The move appears at odds with the rules of the program, however, and could create a conflict between the state and federal governments.

A recently enacted California law effectively requires companies like Uber and Lyft to classify their workers as employees, qualifying them for traditional unemployment benefits. As a result, they appear ineligible for benefits under the federal program for the self-employed, known as Pandemic Unemployment Assistance.

A senior U.S. Labor Department official told reporters on Wednesday that recipients of the pandemic assistance have to be ineligible for traditional unemployment benefits.

The California labor secretary, Julie A. Su, said in an interview that she believed that the state’s move was legal because the federal government had “emphasized flexibility” in processing the emergency aid.

Uber and Lyft have long insisted that their drivers are contractors, not employees, and are challenging the California law in court. But they have urged their drivers nationwide to apply for the pandemic assistance.

Before the executive order, some Uber and Lyft drivers successfully claimed unemployment benefits in California. But the process could take months because the companies refused to submit income data needed to verify eligibility.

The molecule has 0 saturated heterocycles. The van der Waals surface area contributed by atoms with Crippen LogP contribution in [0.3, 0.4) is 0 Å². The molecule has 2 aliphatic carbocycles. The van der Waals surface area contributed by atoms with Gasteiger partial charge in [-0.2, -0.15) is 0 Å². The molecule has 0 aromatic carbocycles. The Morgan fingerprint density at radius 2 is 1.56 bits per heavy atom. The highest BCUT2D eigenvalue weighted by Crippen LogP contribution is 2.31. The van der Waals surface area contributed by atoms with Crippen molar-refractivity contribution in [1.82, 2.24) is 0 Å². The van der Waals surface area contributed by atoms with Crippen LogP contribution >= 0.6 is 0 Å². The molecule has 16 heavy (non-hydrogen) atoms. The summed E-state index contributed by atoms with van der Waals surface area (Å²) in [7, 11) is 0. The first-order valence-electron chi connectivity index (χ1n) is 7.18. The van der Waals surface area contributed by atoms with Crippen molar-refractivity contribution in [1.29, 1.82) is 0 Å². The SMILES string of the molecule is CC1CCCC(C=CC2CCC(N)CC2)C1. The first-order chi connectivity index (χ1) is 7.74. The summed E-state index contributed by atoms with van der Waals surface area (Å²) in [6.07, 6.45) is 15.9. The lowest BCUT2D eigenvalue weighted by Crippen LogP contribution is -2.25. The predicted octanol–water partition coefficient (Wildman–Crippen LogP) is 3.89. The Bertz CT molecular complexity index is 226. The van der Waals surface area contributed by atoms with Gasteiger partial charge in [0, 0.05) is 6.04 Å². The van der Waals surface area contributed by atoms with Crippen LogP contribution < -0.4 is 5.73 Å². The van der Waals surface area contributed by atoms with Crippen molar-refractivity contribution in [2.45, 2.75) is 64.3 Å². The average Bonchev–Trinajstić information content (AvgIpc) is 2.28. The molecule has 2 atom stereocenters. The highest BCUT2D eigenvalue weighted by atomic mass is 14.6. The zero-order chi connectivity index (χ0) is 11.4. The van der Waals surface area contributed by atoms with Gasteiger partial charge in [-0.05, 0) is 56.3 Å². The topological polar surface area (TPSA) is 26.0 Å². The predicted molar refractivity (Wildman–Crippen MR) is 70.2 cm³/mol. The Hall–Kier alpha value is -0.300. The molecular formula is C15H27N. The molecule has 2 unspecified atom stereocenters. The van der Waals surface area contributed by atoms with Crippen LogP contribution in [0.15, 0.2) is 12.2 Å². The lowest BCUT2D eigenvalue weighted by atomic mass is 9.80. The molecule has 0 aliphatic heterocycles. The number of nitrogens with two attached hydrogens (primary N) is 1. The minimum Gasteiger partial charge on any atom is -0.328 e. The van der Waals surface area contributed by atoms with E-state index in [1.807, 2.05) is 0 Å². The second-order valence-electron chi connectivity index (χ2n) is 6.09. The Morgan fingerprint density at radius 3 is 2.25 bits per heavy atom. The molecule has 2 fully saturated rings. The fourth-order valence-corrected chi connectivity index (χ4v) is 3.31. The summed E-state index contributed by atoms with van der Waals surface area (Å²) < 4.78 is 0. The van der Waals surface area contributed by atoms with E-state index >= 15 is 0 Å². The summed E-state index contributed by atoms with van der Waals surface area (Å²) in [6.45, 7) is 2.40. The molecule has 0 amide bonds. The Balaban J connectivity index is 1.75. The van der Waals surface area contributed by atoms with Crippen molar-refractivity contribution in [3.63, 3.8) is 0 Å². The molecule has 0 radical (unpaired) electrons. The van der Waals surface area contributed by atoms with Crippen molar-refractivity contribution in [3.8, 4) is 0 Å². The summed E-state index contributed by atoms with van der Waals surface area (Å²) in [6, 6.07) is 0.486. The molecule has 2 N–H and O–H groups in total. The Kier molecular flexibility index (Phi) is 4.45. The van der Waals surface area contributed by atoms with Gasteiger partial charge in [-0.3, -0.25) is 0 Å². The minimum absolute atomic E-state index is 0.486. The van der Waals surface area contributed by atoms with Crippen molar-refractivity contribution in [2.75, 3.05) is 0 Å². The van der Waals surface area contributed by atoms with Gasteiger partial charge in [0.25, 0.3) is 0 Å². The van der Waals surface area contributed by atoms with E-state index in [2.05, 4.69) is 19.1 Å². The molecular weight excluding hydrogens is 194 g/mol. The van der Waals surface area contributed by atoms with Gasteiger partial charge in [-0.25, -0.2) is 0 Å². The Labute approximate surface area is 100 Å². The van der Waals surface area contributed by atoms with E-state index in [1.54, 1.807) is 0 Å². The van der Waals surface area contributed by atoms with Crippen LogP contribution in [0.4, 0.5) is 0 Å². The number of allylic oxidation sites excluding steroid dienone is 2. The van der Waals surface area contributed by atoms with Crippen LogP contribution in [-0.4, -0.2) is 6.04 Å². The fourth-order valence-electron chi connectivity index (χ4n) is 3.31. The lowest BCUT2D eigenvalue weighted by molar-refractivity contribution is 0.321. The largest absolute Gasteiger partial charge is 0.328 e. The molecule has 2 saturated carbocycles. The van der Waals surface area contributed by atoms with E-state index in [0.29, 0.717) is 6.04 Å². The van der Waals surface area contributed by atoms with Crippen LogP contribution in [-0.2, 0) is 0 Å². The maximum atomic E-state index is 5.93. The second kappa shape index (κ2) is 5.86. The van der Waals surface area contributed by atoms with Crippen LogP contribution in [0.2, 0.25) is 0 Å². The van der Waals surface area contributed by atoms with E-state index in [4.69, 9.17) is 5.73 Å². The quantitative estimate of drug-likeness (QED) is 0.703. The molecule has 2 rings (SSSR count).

A computer, communications tools, entertainment and a good internet connection are all the technology that most of us need to work and stay sane while stuck inside our homes, says our Tech Fix columnist, Brian X. Chen.

That means we don’t have to spend a lot of money on the latest devices, although investing in a new router can significantly boost the speed of your internet connection.

This short list can guide our priorities in tech consumption even after we come out of this uncertain period. It also means that we don’t have to spend much money to maximize our happiness with tech.

Tech you don’t need: That smart speaker from Amazon or Google or that phone with the foldable screen. If it doesn’t help you do work, stay connected and feel entertained, you can find other ways to spend your money.

Catch up: Here’s what else is happening.

  • The S&P 500 dropped more than 2 percent on Wednesday, as new data showed a historic plunge in retail sales and a slump in factory output.

  • Gov. Newsom of California said that the state would extend aid to undocumented workers, many of whom have been unable to get federal relief during the pandemic despite paying local and state taxes.

  • UnitedHealth Group, one of the nation’s major insurers, reported that its earnings increased this past quarter, adding that the costs of the pandemic were offset by the cancellations of routine medical appointments and elective surgeries.

  • The Paycheck Protection Program, a federal program to help small businesses weather the pandemic, is in danger of running dry amid a disagreement between congressional leaders and the White House over how to replenish it.

Reporting was contributed by Niraj Chokshi, Caitlin Dickerson, Miriam Jordan Jim Tankersley, Emily Cochrane and Emily Flitter Reed Abelson, Sapna Maheshwari, Ben Casselman, Noam Scheiber, Carlos Tejada and Mike Ives.